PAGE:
If given the chance, I’m sure you know of someone in business you want to say, “you just don’t get it, do you?” too.
What usually happens though is that what’s said behind closed doors is instead, “they just don’t get it, do they?”.
A case in point was today. I spent it working with a friend and colleague of mine, who owns a franchise business reliant on independent practitioners. Together with her business development colleague, we went over a number of scenarios to improve the booking rates of her practice. But the one phrase that was repeated over and over again was “they just don’t get it” in respect to their franchise comrades.
The main reason for this was due to the level of frustration directed at the independent practitioners who were generally not deemed to be business savvy. It was agreed it’s because they were/are not taught about the principles of business when at practitioner school and nor do they have someone around them, in their “A” team, that can assist with the transition either.
Typical eMyth stuff!
That said, it does not help the business owner who is trying to build a business based on the practitioners skill set.
So what do you do?
Do you interview many of them, in the hope that a select view will drop out of the mix as the ideal type of candidates or do you invest in training all of them to be better at the business of their craft? Regardless of choice, the fear is they will learn what they have to and before too long, may decide to leave and go out on their own, leaving you, the business owner, right back where you started.
So what other option do you have?
Maybe it needs to be built more on a Cooperative model? Or even a Legal Practice model?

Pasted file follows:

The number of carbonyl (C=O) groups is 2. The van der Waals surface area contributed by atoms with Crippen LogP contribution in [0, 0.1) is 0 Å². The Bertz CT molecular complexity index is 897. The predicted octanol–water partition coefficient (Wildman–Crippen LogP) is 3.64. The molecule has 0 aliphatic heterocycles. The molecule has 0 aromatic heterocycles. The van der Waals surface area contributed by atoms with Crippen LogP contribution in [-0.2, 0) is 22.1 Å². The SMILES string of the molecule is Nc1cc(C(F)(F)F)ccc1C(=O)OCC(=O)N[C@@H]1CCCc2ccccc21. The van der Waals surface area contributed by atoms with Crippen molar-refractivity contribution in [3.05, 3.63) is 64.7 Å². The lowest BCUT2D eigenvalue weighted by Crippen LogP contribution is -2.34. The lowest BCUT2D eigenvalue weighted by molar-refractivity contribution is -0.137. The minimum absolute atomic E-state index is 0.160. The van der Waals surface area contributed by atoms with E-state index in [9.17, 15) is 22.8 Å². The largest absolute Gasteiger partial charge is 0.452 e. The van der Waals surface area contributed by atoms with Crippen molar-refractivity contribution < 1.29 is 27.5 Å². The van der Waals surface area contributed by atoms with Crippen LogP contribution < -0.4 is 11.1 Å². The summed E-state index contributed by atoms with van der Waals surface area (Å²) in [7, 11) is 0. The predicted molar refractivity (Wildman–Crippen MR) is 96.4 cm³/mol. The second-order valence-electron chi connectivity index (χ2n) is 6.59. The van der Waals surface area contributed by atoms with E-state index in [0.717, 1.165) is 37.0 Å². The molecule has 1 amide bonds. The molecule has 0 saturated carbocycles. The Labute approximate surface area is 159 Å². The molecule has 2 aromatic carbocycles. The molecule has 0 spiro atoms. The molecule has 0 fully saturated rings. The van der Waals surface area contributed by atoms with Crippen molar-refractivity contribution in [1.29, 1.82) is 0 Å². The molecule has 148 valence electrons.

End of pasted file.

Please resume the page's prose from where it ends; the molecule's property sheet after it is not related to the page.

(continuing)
There has to be some way for the practitioners to comprehend the commercial realities along with their own need to earn.
Given that in this particular scenario, the franchise model has already been cast, the franchisor is going to have to work really hard to bring the franchisees up to speed or otherwise the whole thing could fall over. And that won’t do anyone any good.
Would the same decisions be made today, based on what they now know?
I suspect not…
Picture this… you’ve been running your home-based business for 16 years when you decide in 2007 that it could be a successful model for other entrepreneur mothers to follow.
After extensive planning and roughly $65,000 in consulting and legal fees, you sell your first franchise that year.
Within three months, it had failed.
This is the basis of one entrepreneurial mothers true story. To read what happened, and how she turned it around, click here. Enjoy!
Podcast: Denise Hall talking Starting vs Buying a Business – businesssuccessradio.com.au by Denise Hall on Mixcloud
I know. The idea of owning your own business is becoming a more attractive and popular option for a lot of Australian women.
The idea of setting your own hours, having unlimited income potential and working in an area you are passionate about to bring value to the marketplace is an appealing alternative to an office environment, for a lot of individuals. Women are driven and great at multi-tasking, all great skills for a potential business owner.
Statistically speaking though, most businesses fail within the first two years. Although there are many reasons why this is the case, a few common denominators exist around the initial set up and structure of the business. It’s not enough to have a good idea. Or, to even be good at what you do. This alone doesn’t necessarily translate to success at owning and managing your own business.